Seminar Programme

The Institute of Historical Research at the School of Advanced Studies of the University of London hosts our seminar on Collecting & Display. The monthly seminars take place at the Institute, Senate House, Malet St, London WC1E 7HU. Seminars begin at 6.00 and last approximately one hour. 

Please see the Conferences page for recent updates.

PLEASE NOTE THAT IF YOU HAVE NOT BEEN RECEIVING EMAILS FROM US YOU SHOULD CHECK THAT YOU HAVE GIVEN US YOUR UP TO DATE ADDRESS AND MAKE SURE THAT THE EMAILS ARE NOT GOING STRAIGHT TO SPAM.   IF YOU ARE HAVING DIFFICULTIES, PLEASE CONTACT collecting_display@hotmail.com


Our seminars in Spring 2021 will take place on Zoom.


Monday, 15th March, 2021 at 6 p.m. London time – IF JOINING FROM U.S. PLEASE NOTE THAT LONDON & THE EU HAVE NOT CHANGED TO SUMMER TIME YET

Eleni Vassilika will speak on:  The Display of Ancient Art in Museums

Encyclopedic museums face different and arguably more complex issues than do those devoted to pictures or, what we in the museum business refer to as, ‘flat art’.  We may recall the old overstuffed wooden showcases with archaeological or natural history specimens in serial repetition from our museum school trips. Museums with antiquities and mostly fragmentary objects have a harder time in engaging visitors in their exhibitions of ancient or ethnographic cultures remote in time or place. On a practical level alone, the installation of fragmentary three-dimensional objects, is more complex than hanging pictures in a conventional gallery. The objects are usually placed under glass, and in the old days they might have been pinned to a fabric-covered sloping surface or slant. Now individually mounted on ‘invisible’ Plexiglas plinths, the objects are aesthetically positioned and transformed from specimens to ancient works of art. The shorter and wheelchair-bound visitors should be able to view them easily and the taller and perhaps older exhibition goers should not have to bend or struggle to read a label that is placed too low. Lighting a table case can also be tricky since visitors have to bend over to examine objects, thereby casting an obscuring shadow. Ancient art galleries often involve great weights, like four-ton granite Egyptian sarcophagi that may have to be sited on the ground or lower ground floor distant from the portable antiquities. Many are the considerations in bringing ancient art to life.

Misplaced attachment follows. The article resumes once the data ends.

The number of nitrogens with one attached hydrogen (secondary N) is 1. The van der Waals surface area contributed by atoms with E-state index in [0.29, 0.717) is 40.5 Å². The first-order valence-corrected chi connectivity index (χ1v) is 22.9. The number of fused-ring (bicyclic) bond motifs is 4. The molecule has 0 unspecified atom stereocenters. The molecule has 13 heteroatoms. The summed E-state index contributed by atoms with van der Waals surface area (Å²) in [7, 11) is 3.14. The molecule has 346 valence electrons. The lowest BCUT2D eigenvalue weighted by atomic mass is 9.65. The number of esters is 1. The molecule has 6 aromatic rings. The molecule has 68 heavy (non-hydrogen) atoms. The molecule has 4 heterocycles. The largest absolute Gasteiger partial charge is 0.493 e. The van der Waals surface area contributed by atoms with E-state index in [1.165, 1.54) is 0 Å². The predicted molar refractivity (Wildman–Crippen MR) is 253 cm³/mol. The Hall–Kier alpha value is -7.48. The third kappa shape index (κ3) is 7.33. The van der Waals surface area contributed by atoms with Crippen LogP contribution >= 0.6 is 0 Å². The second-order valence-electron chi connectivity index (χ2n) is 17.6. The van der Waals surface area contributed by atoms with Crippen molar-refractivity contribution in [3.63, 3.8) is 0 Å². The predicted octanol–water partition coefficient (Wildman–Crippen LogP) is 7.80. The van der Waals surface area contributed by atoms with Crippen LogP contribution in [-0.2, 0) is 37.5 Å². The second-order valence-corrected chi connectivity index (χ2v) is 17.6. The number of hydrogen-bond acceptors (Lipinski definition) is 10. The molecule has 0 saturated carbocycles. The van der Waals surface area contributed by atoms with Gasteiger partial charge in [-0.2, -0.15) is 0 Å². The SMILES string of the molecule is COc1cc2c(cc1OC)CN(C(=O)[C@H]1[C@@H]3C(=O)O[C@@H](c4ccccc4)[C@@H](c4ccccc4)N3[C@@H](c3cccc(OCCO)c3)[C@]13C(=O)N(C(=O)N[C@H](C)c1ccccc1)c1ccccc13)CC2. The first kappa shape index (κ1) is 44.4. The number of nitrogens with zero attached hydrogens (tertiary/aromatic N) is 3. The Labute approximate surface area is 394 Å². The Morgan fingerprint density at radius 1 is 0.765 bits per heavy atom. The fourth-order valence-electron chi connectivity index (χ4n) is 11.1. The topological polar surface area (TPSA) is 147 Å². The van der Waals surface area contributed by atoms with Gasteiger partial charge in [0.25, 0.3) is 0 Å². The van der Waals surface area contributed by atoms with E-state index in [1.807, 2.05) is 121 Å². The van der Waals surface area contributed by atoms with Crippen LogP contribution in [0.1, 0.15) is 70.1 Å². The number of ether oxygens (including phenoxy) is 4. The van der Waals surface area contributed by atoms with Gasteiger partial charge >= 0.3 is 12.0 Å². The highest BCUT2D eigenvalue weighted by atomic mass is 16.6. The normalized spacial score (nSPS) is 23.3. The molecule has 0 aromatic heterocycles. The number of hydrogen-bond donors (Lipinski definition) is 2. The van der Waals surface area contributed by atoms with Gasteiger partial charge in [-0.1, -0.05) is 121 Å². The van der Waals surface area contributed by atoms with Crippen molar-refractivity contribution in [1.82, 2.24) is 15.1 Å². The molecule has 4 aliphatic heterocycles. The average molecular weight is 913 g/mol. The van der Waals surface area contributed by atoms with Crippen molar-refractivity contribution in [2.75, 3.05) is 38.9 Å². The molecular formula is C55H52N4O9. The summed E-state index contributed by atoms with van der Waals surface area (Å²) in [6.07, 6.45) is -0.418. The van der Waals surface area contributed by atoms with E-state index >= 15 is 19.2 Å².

Dr Eleni Vassilika was Keeper of Antiquities at the Fitzwilliam Museum of the University of Cambridge (1990-2000), before taking up the Directorship of the Roemer-und Pelizaeus-Museum in Hildesheim Germany (2000-2005), from where she moved on to become Director of the Museo Egizio in Turin Italy (2005-2014). Although considered a specialist in ancient art, she regards herself as a generalist, able to address a wide spectrum of the arts. Her directorial management skills were honed through the challenging and possibly unparalleled experience of presiding over the successful privatisation of both continental museums. Eleni returned to the UK in 2014 as Curatorial Director of the National Trust, responsible for historic properties. Since 2016 she has devoted her time to research, writing lecturing and organising exhibitions.

Monday, 17th May

MaryKate Cleary, University of Edinburgh, will speak on ‘The Galerie Paul Rosenberg: Transnational Networks and the Market for French Contemporary Art, 1918–1945’

Monday, 14th June

Adelaide Duarte, Universidade NOVA de Lisboa, will speak on The Berardo’ Collection and the Museum